Hebe Andersonii looking black in parts

Parts of my Hebe Andersonii are looking black and dead. Does anyone have any idea why this happens and if I should do something such as trim the unhappy looking bits away?

Posts

  • CeresCeres Posts: 1,769
    This could have been caused by heat. My hebe....similar looking thing....has survived ice and snow and every summer up until now and I believe the excessively hot temperatures have damaged it this year.
  • FairygirlFairygirl west central ScotlandPosts: 25,293
    It's most likely a climactic issue, or else poor, unsuitable, or fluctuating, growing conditions. You seem to have quite a few dead looking plants near it too? Is the soil waterlogged and compacted?
    It could have been already stressed by cold, wet weather last winter, followed by hot, dry weather. They sometimes die off here due to our winter weather, as we have cold wet ground for long periods which they generally don't like.
    You can cut the dead bits out, but it may not recover.
    It's a place where beautiful isn't enough of a word....


  • Thanks for the replies - maybe it is a heat thing then as I'm in Cambridgeshire (East Anglia) and we've had two very hot, dry summers. It's is in a raised bed which is well drained and dry. It's been there since 2014 and was fine until this year. I may try moving it to a different place to see if it's happier in general.

    The others plants are fine - the ones to the left in the middle photos are my lavender plants which I cut back a week ago. I do this every year and they come back really well. The black ones by the Hebes are Ophiopogon planiscapus 'Nigrescens' so should be black! There's also a calcelaria which is recovering from being in a pot and now getting established in the ground.
  • FairygirlFairygirl west central ScotlandPosts: 25,293
    Blimey - you don't take any prisoners with the lavender pruning, do you?  :D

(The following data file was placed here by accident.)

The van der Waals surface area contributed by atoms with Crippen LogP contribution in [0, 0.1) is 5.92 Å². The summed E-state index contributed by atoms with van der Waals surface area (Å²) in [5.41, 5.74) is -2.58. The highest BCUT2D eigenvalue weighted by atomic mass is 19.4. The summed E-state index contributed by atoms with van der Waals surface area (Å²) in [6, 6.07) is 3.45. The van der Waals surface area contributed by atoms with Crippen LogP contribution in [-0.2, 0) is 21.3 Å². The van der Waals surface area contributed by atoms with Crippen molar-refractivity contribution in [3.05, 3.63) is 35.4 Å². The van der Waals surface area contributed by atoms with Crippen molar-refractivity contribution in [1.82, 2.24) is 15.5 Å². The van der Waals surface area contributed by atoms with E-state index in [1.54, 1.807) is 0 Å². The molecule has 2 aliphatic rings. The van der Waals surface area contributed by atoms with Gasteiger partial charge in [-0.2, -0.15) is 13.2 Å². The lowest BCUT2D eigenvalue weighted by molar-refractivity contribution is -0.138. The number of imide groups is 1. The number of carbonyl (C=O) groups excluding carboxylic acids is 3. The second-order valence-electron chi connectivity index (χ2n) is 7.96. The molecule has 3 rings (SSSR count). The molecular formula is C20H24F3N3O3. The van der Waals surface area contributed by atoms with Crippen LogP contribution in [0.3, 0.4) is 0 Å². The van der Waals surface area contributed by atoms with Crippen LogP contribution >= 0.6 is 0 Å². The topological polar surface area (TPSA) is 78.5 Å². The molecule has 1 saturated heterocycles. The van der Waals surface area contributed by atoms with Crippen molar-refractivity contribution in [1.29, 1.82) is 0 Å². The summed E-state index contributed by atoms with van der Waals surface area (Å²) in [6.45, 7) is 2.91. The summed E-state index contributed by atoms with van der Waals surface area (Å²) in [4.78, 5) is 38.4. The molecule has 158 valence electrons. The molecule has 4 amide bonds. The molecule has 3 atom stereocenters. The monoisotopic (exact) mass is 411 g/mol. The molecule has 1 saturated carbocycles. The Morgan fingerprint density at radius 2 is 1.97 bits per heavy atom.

I knew the black one was ophiopogon, it was the others I was concerned about  ;)

    You could take some cuttings from the hebe - they take quite readily. That will give you a back up [although not a speedy one] if that one doesn't make it. 
    It's a place where beautiful isn't enough of a word....


  • LOL Fairygirl! Your turn of phrase made me laugh out loud as it's the sort of thing I'd say! 

    Following a complete redesign of our garden in 2014 I bought 17 99p Lavender Hidcote tiny plants to go in a circular raised bed. I was new to gardening and thought they'd take a few years to get to the size I wanted. How wrong I was. I bought them in July and they were fabulous by the end of that summer. I learned I needed to cut them back so did so cautiously the first 2/3 years - not going into the woody bits as it said online. Then they started getting bigger and we could no longer sit on the wall in front of them from end of July onwards! So the last couple of years I've been brutal in my cut back on the assumption that they'll die and I'll start again with tiny plants (I have many that have sprouted elsewhere). Only they seem to survive my brutal cutbacks very well and keep coming back. I did this year's cutback on 1st Sept (which is when I've usually done it) and they're already re-sprouting as it's very hot and dry here (Cambridge) still. Every year my husband declares I've killed them and every year I remind him he said that last year!

    Here's some photos - first of 26th June this year, second is 1st August and 3rd is 1st September just before I got the secateurs out with the sick hebe.

     
  • FairygirlFairygirl west central ScotlandPosts: 25,293
    Looks good @Bill and Ben, and a nice seating area to enjoy your warm weather  :)
    Your climate makes a difference though. Lavender looks dreadful here most of the time.
     
    Having a wider view of the area though, I wonder if the lavender has been shading the Hebe out a bit too. They often die back if that happens. It's possibly been a bit too dry for it too. 
    It's a pity the lavender isn't just a wee bit further back - it wouldn't have encroached on your seat quite so much either. You can layer them - peg stems down with plastic coated wire. It can work very well.  :)
    It's a place where beautiful isn't enough of a word....


  • Yes, it is a lovely seating area and it gets the late evening sun. You could be right about the hebe being sheltered. I think I'm going to relocate it. I've done a lot of moving of plants since we planted the entire garden in 2014. As long as I water them well they seem to mostly survive the relocate.

    I do wish I'd planted the lavender about 6 inches further back as it is far too near the front. Will do that when I finally kill it! Might look into your layering idea. Thank you so much for your help. We bought some extra garden (which more than doubled our modest area) in 2012 and it's been quite exciting learning about gardening at this stage in life as an empty nester and early retiree. Was just lawn before!

    Here it is in 2016:


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